Alumnus Feature Cary Harrison: “If you like your teacher, you like what they say.”

Montana is one of those schools that people keep coming back to. Like the magnetism of a beautiful landscape or the draw of home, ex-students, even ex-staff, keep reappearing on the Berg, sometimes from across great distances. And we love that.

12 July 2023

Cary Harrison (who attended the school as a boarder, Carroll H. Sudler IV, from 1974 to 1977) is among them. This entrepreneur, performer, producer, creator, coach, and radio host is now a resident of sunny California and Florida.  He has reappeared at Summer Sessions (and inspired the creation of our very own radio station) – even making  a splash at the Homecoming. We were fascinated to hear his memories of Montana and to understand (and share with you) what makes the school so special.

Yes, there were the friends, yes, there was being surrounded by the glories of nature, these were important. But, insightfully and eloquently, Cary brought the impact of a Montana education into perspective. This has stayed with him.

“One cannot understress the value of experiential learning.  Different from the average high school in the US, for instance, you don’t just sit in a classroom and try to receive data deemed useful by the instructor.  Montana teachers had passion in their instruction and helped us understand where, when, and how we could later use this knowledge.” 

When asked to tell us the one thing he learned at Montana that has been most valuable in his life after school, he was very clear:

“Critical thinking, in which you are always invited to always look under (like a scuba diver), over (like a satellite), or through (like Swiss tunnelling), when warranted. Nothing was handed to us as absolute fact and we were always encouraged  to “learn more” on our own.”

There were three outstanding teachers who stand out in Cary’s memories.

New Zealander Francis Stockwell taught German. “He was a Rhodes Scholar who treated language with the same care as his gift of music”, which was considerable as displayed on the grand piano in the Aula in recitals of Liszt, Chopin, and Rachmaninoff. Mr Stockwell would bring music alive by adding “pithy backstories” about these famous composers. His performances were “live demonstrations of what humans can do when they develop a passion and pursue an artform”, especially true when it came to that great concerto by Ravel, played only with the left hand*. Such an accomplishment from your teacher – now that sticks in the memory.

Biology teacher John Mather encouraged his students to not only familiarise, but memorise the entire textbook.  But Cary points out that this was about much more than being able to recite facts in rote-parrot fashion. “It is in the physical rewriting of the material where the learning takes place.  Much more effective than memorisation, which does not require even a basic understanding of information; just the ability to recite. In writing, you actually embed information differently from mere reading or speaking it. Mr Mather also made learning take root with stories:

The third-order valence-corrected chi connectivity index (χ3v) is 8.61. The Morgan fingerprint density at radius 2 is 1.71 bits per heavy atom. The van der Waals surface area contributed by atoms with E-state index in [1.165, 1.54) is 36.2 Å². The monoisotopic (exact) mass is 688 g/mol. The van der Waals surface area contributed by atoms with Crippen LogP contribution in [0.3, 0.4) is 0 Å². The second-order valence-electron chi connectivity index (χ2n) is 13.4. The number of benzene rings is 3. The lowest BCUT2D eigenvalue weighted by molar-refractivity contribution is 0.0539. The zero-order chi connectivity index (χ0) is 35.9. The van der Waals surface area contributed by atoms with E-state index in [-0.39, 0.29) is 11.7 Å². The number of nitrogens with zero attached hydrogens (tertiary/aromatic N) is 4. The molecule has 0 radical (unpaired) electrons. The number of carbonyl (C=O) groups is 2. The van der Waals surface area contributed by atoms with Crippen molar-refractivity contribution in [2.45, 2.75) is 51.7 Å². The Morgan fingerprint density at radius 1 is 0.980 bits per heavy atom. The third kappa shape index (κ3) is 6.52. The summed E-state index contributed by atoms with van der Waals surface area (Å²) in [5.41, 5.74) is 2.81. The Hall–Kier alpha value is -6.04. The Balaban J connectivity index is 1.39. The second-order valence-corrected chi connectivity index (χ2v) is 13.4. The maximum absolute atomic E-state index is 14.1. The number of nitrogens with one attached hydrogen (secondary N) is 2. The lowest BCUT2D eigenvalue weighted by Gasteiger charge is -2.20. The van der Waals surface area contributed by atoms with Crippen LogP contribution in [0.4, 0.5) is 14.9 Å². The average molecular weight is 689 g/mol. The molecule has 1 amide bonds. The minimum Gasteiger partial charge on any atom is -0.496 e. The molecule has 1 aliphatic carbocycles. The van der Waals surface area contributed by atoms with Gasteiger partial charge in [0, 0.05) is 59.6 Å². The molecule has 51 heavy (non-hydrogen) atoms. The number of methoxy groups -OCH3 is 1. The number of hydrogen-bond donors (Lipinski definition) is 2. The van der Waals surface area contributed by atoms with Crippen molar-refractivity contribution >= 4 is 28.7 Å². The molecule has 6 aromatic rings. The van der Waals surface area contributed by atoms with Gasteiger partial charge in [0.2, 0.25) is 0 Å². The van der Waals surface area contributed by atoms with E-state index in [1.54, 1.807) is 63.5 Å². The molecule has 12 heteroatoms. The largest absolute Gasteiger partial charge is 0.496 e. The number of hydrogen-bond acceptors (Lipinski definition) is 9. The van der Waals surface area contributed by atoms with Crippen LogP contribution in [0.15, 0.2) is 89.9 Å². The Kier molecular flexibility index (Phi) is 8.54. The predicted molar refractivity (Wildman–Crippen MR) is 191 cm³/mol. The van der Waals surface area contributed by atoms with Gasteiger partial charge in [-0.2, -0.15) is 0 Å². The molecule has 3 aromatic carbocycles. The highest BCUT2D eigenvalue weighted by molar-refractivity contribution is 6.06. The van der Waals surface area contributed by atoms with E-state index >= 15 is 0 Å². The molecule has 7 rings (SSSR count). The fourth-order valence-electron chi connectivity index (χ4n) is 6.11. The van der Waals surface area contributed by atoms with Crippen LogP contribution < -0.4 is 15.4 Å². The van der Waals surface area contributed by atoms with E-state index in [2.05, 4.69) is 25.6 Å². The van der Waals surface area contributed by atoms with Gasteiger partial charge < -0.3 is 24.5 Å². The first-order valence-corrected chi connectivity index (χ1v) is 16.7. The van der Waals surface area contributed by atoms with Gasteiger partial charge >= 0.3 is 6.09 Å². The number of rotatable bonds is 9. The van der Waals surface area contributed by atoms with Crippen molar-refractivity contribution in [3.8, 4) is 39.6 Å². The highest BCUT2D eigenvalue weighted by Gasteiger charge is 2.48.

“Much of our biology regaled the adventures of Chuck Darwin aboard the Beagle and how gobsmacked he was during his encounters in the Galapagos.  When science and biology are presented in adventure form, like Pirates of the Caribbean, it is easier to ride along and savour the experience.”

This, as Cary pointed out, is the critical principle in good teacher – “the art of mixing humour and storytelling.   Plus, Kiwis are known  for their playful use of language, metaphors, and ribald twists of mundane phrases”.

At the time, Peter Oehrlein was the “boss”, the Dean of the American Section. As well as teaching, he ran the ship with a steady hand that always kept an eye to fairness. From him, following his example, students learnt how to deal with others “without overreaching or under-communicating”. A skill, as Cary points out, people can pay a fortune on learning later in life.

The sense of camaraderie that fills the lives of students at Montana, well-seasoned by the international environment in which friendships grow, meant a lot to Cary. Class nights involved “producing an entanglement of plays, hosted by students from all over the world”. Day-to-day life instilled a perspective on the world that encapsulates what it means to be a global citizen:  

“In today’s “outside” world, it might not be as easy for an American to talk philosophy with a Russian; antique cars with a Pakistani; Aboriginal “dreamtiming” with an Australian; or World War II theory with a German friend.  This might be but a typical Tuesday at Montana, but such opportunities are not generally or easily available without a special, still-independent open-minded school like Montana.”

All this experience and surrounded by the beauty of the Zugerberg. Cary reminded us how lucky we are to live, learn and work on the mountain.

“The care and protection of Nature is unparalleled. To have such an exquisite setting above the clouds is more opening to the mind than the brick rooms and cluttered streets in which many of the world’s children find themselves “forced” to learn. For many, school is merely a corral, a containment to remove the daytime hours while the parents are at work.  For Montana, it is an Indiana Jones adventure.”

Come back whenever you want, Cary Harrison

*Ravel wrote the concerto for the Austrian concert pianist Paul Wittgenstein, who lost his right arm during World War I.  

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